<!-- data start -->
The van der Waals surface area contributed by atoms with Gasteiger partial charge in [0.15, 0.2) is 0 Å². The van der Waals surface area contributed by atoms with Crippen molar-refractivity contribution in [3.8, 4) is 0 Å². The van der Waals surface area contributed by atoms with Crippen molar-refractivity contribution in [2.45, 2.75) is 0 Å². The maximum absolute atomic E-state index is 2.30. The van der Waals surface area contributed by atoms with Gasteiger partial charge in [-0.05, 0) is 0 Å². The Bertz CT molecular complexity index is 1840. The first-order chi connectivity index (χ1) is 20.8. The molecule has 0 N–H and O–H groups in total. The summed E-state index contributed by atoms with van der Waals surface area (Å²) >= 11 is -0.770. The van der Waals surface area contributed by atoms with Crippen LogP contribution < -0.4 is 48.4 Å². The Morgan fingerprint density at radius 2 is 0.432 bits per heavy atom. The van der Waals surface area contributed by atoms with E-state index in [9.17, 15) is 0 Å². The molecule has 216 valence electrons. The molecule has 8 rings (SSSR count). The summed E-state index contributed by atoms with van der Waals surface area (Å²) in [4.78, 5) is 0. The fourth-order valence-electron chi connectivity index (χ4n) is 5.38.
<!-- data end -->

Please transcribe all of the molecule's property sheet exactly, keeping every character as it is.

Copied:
The van der Waals surface area contributed by atoms with Gasteiger partial charge in [0.15, 0.2) is 0 Å². The van der Waals surface area contributed by atoms with Crippen molar-refractivity contribution in [3.8, 4) is 0 Å². The van der Waals surface area contributed by atoms with Crippen molar-refractivity contribution in [2.45, 2.75) is 0 Å². The maximum absolute atomic E-state index is 2.30. The van der Waals surface area contributed by atoms with Gasteiger partial charge in [-0.05, 0) is 0 Å². The Bertz CT molecular complexity index is 1840. The first-order chi connectivity index (χ1) is 20.8. The molecule has 0 N–H and O–H groups in total. The summed E-state index contributed by atoms with van der Waals surface area (Å²) >= 11 is -0.770. The van der Waals surface area contributed by atoms with Crippen LogP contribution < -0.4 is 48.4 Å². The Morgan fingerprint density at radius 2 is 0.432 bits per heavy atom. The van der Waals surface area contributed by atoms with E-state index in [9.17, 15) is 0 Å². The molecule has 216 valence electrons. The molecule has 8 rings (SSSR count). The summed E-state index contributed by atoms with van der Waals surface area (Å²) in [4.78, 5) is 0. The fourth-order valence-electron chi connectivity index (χ4n) is 5.38.